I loved Kenny. I thought he was good looking. I liked his baleful macho stare. His stare may have helped him in winning. I don’t think even a confident person could avoid feeling a little nervous in that street presence. I say “street”; but actually Kenny may have spent very little time on the streets. He told me he’d been in jail “all his life”: reform school, and on to jail.
Kenny was the first jailhouse black I thought had to be brilliant because of his strong chess. Though probing, I never found anything but the chess.
One day a barber from outside Charlie West came. after cutting hair for a few hours, he announced that he could beat anybody in the house at chess. I immediately started setting up a board. Kenny came and pushed me aside. Kenny’s muscles were hard as hard. Kenny didn’t bulge, he was just like iron. But I didn’t resist his take over because actually I wanted to see Kenny against the barber as much as I wanted myself to play the barber.
The barber won. Then the barber won the rematch. But I saw inefficiencies in the barber’s attack. Afterwards I told him, “You play well. I’m not saying I could beat you even two out of five; but: your game is not perfect. Even though you could beat me, I could teach you something.”
The barber said he knew very well that his game was not perfect. He didn’t ask me for an example, and I never saw him again. I did though many times thereafter set up the board to a position where the barber checked Kenny with the queen. I announced that I saw the queen check to be a wasted move: what is the most efficient move for White? No one ever told me correctly.
There’s a rule in chess weak players needn’t bother to know but that’s important for good players. In a rodeo as on the range it’s important for a cowboy to be able to rope and tie the herd animal slick and quick. A good player can cause a weak player who happens to have the advantage in a freak game to fail to win. It’s humiliating to see your win degenerate into a draw. The rule states that a player can demand that he be checkmated within X number of moves or it’s a draw. Thus: wasted moves count.
I’ll tell what the lesson was that I offered to no takers, at least not that day in Miami: I’ve taught the principle in other places: a different dorm in Miami, up in Jesup … I learned this from Capablanca, then double learned it from Bobby Fischer. Powerful pieces can check mate a king without any help from their own king. A queen and rook and queen and knight, can checkmate even if the winning king never moved from his original position. But not in close games. A king+pawn can beat a solo king but only if the advantaged player knows how to play his king. There’s nothing in chess more important than know how to use the king. King+pawn has to know how to use the king to advance, and not lose, the pawn till the king protects the pawn as it queens on the back rank. Now it’s a king+queen ending: a very different affair. Still, the king must be properly used: the queen traps the enemy king on the bank rank. Now the victor king must move to the sixth rank. There he must pin the king in opposition. Say the white queen is at A7. The black king is anywhere on the back rank not in check from the queen: thus, the black king can be at C8, or D8 … or H8. The White king must move on the sixth rank till on black’s move black’s only possible move is into opposition. In opposition, white to move, white wins with Q@A7 to A8: or B8: or between the two kings, check, checkmate.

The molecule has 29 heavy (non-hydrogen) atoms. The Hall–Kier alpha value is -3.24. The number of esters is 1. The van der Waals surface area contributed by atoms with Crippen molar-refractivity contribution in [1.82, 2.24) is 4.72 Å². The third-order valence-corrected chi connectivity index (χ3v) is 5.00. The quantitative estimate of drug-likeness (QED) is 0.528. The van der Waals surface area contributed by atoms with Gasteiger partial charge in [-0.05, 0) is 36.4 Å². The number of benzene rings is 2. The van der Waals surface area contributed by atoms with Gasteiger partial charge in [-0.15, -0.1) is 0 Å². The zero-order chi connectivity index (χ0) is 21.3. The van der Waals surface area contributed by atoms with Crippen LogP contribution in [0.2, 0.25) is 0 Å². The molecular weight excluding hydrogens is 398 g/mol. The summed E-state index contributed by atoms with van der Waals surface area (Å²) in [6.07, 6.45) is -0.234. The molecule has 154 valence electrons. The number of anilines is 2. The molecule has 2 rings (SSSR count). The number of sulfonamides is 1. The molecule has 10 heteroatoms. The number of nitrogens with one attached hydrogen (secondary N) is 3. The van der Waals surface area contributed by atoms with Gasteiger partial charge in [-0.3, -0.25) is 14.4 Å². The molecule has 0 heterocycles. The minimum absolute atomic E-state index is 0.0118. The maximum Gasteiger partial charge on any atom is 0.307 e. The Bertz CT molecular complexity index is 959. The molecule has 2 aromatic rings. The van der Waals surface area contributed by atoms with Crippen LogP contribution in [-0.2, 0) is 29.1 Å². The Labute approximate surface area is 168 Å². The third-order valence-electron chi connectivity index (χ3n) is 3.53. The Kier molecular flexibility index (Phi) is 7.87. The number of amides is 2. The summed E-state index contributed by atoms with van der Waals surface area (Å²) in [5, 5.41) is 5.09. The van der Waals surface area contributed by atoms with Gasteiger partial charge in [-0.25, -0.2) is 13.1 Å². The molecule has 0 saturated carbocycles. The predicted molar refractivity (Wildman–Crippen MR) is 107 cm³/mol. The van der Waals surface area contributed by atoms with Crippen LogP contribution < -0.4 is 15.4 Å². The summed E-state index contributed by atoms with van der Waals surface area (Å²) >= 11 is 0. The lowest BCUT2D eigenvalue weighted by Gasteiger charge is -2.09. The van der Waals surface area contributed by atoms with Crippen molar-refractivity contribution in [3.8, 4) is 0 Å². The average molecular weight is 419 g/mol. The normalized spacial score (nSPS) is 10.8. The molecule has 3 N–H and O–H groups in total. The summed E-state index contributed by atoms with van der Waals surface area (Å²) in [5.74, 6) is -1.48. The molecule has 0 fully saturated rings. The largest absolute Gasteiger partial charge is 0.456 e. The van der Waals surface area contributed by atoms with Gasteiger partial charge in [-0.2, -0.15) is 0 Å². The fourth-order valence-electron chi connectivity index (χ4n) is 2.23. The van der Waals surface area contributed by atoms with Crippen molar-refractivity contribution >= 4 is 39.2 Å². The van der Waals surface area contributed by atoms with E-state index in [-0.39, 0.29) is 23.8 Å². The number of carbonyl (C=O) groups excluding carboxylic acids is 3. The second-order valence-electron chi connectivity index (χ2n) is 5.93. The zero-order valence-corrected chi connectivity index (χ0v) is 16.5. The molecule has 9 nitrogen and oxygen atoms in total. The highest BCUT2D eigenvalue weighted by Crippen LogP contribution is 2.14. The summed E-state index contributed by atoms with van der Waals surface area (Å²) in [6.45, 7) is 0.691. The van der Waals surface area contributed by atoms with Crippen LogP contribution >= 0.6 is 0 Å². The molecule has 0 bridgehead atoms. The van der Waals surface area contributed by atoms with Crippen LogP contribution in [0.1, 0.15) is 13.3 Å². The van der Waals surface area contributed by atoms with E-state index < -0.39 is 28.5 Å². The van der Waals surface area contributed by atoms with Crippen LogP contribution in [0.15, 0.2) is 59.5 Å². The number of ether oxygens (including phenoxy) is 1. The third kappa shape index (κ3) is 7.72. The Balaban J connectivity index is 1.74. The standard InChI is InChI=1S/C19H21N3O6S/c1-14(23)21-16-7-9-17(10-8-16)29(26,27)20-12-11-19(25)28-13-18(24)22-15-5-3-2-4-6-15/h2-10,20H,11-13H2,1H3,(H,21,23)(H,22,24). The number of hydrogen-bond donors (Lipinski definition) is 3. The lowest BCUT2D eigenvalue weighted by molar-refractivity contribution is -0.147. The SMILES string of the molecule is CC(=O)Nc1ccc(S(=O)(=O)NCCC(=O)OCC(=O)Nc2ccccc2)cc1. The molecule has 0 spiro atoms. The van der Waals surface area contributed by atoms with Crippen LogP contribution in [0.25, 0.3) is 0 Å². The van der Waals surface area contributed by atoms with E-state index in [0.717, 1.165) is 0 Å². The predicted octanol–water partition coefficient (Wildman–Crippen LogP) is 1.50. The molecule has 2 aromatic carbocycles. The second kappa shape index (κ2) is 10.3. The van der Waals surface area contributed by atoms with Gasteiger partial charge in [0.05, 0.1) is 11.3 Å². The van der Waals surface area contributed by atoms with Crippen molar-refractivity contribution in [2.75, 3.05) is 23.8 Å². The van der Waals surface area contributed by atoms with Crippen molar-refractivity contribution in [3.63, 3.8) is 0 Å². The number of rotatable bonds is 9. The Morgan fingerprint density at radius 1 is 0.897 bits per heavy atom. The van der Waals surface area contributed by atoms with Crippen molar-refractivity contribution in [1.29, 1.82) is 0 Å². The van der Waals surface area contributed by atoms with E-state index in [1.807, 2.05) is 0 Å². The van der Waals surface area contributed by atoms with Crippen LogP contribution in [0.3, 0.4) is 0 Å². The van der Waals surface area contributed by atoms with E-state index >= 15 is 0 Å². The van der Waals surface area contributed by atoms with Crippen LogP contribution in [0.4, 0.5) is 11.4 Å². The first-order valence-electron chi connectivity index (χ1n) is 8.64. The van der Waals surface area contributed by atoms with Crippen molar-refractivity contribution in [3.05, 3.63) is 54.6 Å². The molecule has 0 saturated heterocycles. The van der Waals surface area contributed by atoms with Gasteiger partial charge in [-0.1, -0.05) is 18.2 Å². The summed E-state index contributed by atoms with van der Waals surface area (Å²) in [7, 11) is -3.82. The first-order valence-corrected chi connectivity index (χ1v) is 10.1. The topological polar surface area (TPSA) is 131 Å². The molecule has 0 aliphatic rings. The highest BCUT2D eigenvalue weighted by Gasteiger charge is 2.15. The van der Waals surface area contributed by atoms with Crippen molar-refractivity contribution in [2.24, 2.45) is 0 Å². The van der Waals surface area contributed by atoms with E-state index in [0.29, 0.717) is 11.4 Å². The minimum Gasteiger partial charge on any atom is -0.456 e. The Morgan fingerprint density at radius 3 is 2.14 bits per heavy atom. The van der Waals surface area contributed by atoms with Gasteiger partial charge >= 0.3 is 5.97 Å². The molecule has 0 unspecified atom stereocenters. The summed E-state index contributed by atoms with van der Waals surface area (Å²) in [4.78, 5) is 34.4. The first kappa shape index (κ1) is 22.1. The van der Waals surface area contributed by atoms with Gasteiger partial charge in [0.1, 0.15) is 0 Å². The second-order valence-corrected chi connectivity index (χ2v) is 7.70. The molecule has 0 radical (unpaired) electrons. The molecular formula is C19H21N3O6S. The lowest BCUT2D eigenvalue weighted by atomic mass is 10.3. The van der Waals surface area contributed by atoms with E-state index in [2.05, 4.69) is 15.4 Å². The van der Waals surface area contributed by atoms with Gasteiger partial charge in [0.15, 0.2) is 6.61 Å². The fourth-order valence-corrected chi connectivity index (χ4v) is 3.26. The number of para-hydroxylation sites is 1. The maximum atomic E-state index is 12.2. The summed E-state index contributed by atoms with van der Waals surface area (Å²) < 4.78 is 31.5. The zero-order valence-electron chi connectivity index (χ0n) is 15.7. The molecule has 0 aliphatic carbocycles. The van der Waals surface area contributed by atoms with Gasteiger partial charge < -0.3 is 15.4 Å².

The barber had king+queen, Kenny’s king was on the black side of the board but not on the back rank. The barber checked with the queen. No, the barber should have advanced his king a rank, cutting down the distance to a trap on the back rank. And obvious win for white, the barber; but not if the moves are being counted. No room for waste.
By mid-February 2007 I was transferred back north for my sentencing. I didn’t return to Miami till early March. And when I did there was a new chess player in town: Yogi.
The first thing I heard was that Yogi had beat Kenny!
Someone pointed him out to me: big fat guy, tall as well as enormously fat: loud and obnoxious.
One afternoon I sat near Yogi at dinner. I introduced myself, said I heard he was strong, and that I hoped we’d play. Yogi answered me quite civilly.
Soon after that though I saw for myself. Kenny and Yogi were playing chess on the ping pong table sometimes set up on the lower level of the NE side of Charlie West. Kenny studied the board. It was his turn. Yogi walked around, disdaining to look at the board, or at Kenny. Kenny moves. Yogi materializes at the board, slams a piece to a new position. “Check!” he screams.
Kenny studies the board. Yogi circles back. “Here’s where I KILL A N-. CHECK!” Yogi screams.
[Bowdlerizing K., 2016 08 01, I censor an offensive word and substitute something more obscene: euphemism!]
Kenny is sitting there. His baleful stare doesn’t look so intimidating now, it’s the look of the dying. Kenny is getting shredded.
Yogi checkmates him within another couple of moves. The moves are forced, Kenny is helpless. Yogi had pummeled him as though he were a child!